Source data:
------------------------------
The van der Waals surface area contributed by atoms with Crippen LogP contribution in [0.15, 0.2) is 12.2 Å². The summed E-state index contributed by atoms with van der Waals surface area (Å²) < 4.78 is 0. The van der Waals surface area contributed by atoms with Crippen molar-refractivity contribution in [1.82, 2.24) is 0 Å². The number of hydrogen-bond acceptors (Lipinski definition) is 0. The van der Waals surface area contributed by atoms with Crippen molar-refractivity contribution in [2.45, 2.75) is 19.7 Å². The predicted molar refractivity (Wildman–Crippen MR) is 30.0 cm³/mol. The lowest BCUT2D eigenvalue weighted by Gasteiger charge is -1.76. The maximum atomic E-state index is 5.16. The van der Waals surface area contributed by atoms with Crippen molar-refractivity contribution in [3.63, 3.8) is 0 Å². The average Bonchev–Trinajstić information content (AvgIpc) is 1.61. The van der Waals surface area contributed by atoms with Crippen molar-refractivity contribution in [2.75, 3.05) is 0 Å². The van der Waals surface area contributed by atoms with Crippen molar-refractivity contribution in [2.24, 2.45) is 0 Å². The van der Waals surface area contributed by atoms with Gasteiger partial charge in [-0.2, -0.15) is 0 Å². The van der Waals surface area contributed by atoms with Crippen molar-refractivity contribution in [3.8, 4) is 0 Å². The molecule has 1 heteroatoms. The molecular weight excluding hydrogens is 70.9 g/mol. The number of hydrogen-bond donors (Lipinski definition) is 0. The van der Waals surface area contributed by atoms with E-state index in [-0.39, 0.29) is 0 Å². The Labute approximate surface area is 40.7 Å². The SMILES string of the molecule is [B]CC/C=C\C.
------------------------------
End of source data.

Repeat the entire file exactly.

The van der Waals surface area contributed by atoms with Crippen LogP contribution in [0.15, 0.2) is 12.2 Å². The summed E-state index contributed by atoms with van der Waals surface area (Å²) < 4.78 is 0. The van der Waals surface area contributed by atoms with Crippen molar-refractivity contribution in [1.82, 2.24) is 0 Å². The number of hydrogen-bond acceptors (Lipinski definition) is 0. The van der Waals surface area contributed by atoms with Crippen molar-refractivity contribution in [2.45, 2.75) is 19.7 Å². The predicted molar refractivity (Wildman–Crippen MR) is 30.0 cm³/mol. The lowest BCUT2D eigenvalue weighted by Gasteiger charge is -1.76. The maximum atomic E-state index is 5.16. The van der Waals surface area contributed by atoms with Crippen molar-refractivity contribution in [3.63, 3.8) is 0 Å². The average Bonchev–Trinajstić information content (AvgIpc) is 1.61. The van der Waals surface area contributed by atoms with Crippen molar-refractivity contribution in [2.75, 3.05) is 0 Å². The van der Waals surface area contributed by atoms with Crippen molar-refractivity contribution in [2.24, 2.45) is 0 Å². The van der Waals surface area contributed by atoms with Gasteiger partial charge in [-0.2, -0.15) is 0 Å². The van der Waals surface area contributed by atoms with Crippen molar-refractivity contribution in [3.8, 4) is 0 Å². The molecule has 1 heteroatoms. The molecular weight excluding hydrogens is 70.9 g/mol. The number of hydrogen-bond donors (Lipinski definition) is 0. The van der Waals surface area contributed by atoms with E-state index in [-0.39, 0.29) is 0 Å². The Labute approximate surface area is 40.7 Å². The SMILES string of the molecule is [B]CC/C=C\C.